The arrest made a very small splash in the western media, which comes as little surprise because a story with a warm North and a cold South is doesn’t square easily with the message that has been delivered by media outlets in Europe and the US for the last two decades.

Of course, the truth of the situation is a little more complex than that. Firstly, North Korea and the South are still, technically, at war. A ceasefire has been in place since the Korean War ended, but this is not an armistice, and it is not peace. Secondly, Mr Su Hui crossed the border to the North illegally, and spent his time there calling for the reunification of the two countries under North Korean leadership. Thirdly, it is illegal to advocate communism in the South (not something I defend, but Mr Su Hui was not unaware of this law, and would have been aware a previous activist suffered the same fate three years ago).

So, we’ve already got several elidings of the truth here, at the start of a piece that purports to tell the truth. A cursory examination of YouTube videos of the event uploaded by DRPK supporters show that – far from being thrown to the ground, and then carried away in a headlock – Mr Sui Hui resisted arrest, which lead to him falling to the floor, and was then carried away because he continued to struggle. Whilst the police action was no doubt excessive, the picture painted is slightly different.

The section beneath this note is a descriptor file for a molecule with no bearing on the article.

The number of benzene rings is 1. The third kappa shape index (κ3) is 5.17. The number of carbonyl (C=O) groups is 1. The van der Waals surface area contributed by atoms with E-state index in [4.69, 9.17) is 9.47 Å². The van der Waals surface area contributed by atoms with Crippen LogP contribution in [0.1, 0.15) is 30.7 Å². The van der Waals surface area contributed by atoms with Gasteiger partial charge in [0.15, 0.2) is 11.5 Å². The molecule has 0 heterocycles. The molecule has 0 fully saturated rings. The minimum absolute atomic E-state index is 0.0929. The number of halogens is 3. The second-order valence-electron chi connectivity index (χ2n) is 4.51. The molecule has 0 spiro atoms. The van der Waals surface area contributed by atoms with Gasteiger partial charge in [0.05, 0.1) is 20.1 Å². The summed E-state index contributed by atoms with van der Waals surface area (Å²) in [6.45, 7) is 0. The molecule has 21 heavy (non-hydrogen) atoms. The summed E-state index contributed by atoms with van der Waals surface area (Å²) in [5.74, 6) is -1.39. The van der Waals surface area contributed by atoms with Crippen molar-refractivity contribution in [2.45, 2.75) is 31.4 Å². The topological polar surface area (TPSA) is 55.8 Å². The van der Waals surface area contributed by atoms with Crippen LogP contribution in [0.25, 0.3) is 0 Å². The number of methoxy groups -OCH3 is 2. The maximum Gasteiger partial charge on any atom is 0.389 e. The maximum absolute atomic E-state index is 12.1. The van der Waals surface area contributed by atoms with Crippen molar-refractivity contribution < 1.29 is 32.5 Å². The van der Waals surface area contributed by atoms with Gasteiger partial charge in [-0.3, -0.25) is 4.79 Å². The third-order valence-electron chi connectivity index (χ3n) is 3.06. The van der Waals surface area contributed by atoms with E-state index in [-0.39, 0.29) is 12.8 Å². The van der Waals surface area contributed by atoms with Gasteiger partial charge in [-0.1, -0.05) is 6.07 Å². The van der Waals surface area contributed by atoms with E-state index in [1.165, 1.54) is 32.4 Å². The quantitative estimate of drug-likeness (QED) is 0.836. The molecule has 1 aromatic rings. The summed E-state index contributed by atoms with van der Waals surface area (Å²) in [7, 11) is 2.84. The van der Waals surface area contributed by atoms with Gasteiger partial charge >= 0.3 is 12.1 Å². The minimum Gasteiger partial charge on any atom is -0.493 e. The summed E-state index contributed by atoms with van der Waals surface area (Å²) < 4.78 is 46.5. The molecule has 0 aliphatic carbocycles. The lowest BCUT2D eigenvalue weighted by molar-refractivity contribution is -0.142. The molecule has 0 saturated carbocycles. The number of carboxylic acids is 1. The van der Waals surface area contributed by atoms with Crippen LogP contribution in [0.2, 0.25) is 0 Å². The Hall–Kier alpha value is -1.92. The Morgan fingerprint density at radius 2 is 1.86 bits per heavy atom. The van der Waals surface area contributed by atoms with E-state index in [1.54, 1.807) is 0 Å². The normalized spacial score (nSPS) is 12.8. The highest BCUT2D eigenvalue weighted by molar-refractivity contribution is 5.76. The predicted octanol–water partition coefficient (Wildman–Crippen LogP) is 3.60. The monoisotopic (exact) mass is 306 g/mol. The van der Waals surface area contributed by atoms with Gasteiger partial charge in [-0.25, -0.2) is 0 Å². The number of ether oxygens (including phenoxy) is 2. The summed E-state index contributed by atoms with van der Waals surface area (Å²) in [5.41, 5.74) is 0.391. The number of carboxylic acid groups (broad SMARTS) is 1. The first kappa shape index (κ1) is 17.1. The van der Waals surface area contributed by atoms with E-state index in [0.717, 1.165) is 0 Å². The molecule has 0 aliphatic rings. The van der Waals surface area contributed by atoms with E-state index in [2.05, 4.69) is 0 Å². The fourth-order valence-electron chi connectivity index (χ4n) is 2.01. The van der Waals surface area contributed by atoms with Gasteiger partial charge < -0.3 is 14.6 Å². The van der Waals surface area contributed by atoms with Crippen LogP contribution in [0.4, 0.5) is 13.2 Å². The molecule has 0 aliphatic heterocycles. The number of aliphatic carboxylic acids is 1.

So two countries are technically at war, and a citizen of the South enters the North illegally, publically supports the the regime of the North, and then, when re-entering the country, resists arrest. Meanwhile, a stage managed crowd back in the totalitarian North which has previously been lustily cheering as though – ahem – their life depended on it, now howl in dismay.

Doesn’t read quite so “warm” versus “cold”, does it?

Of course, the point of the opening paragraph was a rhetorical trick. I’ve done it, we all have. I recall during the Jubilee frenzy comically turning around comparisons of North Korea and the UK. That joke became tired very quickly, as everyone jumped on it, but the point remains – to make a point, first you revert the “normal” narrative (Most web based satires tend to stick to that idea – Al Quaida warning that Students at British Universities “Could end up radical tories” was one highlight of the recent past), to show how biased you are.

Of course, it helps if you aren’t using the worst examples in the world.

The article continues:-